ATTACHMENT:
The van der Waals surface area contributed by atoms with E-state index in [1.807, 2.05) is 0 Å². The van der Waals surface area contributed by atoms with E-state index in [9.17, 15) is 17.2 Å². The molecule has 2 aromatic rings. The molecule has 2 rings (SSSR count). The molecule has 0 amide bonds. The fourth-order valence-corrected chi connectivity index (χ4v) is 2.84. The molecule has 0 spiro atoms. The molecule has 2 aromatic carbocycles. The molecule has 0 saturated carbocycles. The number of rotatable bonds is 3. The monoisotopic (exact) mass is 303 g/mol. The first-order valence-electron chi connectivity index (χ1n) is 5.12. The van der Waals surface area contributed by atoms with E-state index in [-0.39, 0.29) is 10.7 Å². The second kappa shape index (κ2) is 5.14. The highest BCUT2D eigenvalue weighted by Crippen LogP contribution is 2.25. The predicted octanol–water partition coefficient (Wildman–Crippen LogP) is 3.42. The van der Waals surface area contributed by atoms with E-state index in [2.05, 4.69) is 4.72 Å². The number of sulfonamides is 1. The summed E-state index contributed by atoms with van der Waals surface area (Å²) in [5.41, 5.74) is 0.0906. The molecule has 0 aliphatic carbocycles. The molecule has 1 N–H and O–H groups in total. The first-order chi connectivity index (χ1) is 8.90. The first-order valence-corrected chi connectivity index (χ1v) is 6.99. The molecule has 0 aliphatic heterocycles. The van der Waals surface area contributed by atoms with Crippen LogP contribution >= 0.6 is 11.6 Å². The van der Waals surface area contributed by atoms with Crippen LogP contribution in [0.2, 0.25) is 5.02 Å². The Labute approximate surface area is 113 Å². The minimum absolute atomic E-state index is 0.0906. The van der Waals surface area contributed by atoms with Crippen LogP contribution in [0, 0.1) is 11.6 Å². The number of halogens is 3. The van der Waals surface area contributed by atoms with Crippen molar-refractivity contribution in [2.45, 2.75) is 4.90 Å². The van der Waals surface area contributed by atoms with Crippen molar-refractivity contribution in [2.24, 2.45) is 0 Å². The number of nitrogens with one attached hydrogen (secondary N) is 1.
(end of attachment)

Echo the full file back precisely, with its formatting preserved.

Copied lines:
The van der Waals surface area contributed by atoms with E-state index in [1.807, 2.05) is 0 Å². The van der Waals surface area contributed by atoms with E-state index in [9.17, 15) is 17.2 Å². The molecule has 2 aromatic rings. The molecule has 2 rings (SSSR count). The molecule has 0 amide bonds. The fourth-order valence-corrected chi connectivity index (χ4v) is 2.84. The molecule has 0 spiro atoms. The molecule has 2 aromatic carbocycles. The molecule has 0 saturated carbocycles. The number of rotatable bonds is 3. The monoisotopic (exact) mass is 303 g/mol. The first-order valence-electron chi connectivity index (χ1n) is 5.12. The van der Waals surface area contributed by atoms with E-state index in [-0.39, 0.29) is 10.7 Å². The second kappa shape index (κ2) is 5.14. The highest BCUT2D eigenvalue weighted by Crippen LogP contribution is 2.25. The predicted octanol–water partition coefficient (Wildman–Crippen LogP) is 3.42. The van der Waals surface area contributed by atoms with E-state index in [2.05, 4.69) is 4.72 Å². The number of sulfonamides is 1. The summed E-state index contributed by atoms with van der Waals surface area (Å²) in [5.41, 5.74) is 0.0906. The molecule has 0 aliphatic carbocycles. The molecule has 1 N–H and O–H groups in total. The first-order chi connectivity index (χ1) is 8.90. The first-order valence-corrected chi connectivity index (χ1v) is 6.99. The molecule has 0 aliphatic heterocycles. The van der Waals surface area contributed by atoms with Crippen LogP contribution >= 0.6 is 11.6 Å². The van der Waals surface area contributed by atoms with Crippen LogP contribution in [0.2, 0.25) is 5.02 Å². The Labute approximate surface area is 113 Å². The minimum absolute atomic E-state index is 0.0906. The van der Waals surface area contributed by atoms with Crippen LogP contribution in [0, 0.1) is 11.6 Å². The number of halogens is 3. The van der Waals surface area contributed by atoms with Crippen molar-refractivity contribution in [2.45, 2.75) is 4.90 Å². The van der Waals surface area contributed by atoms with Crippen molar-refractivity contribution in [2.24, 2.45) is 0 Å². The number of nitrogens with one attached hydrogen (secondary N) is 1.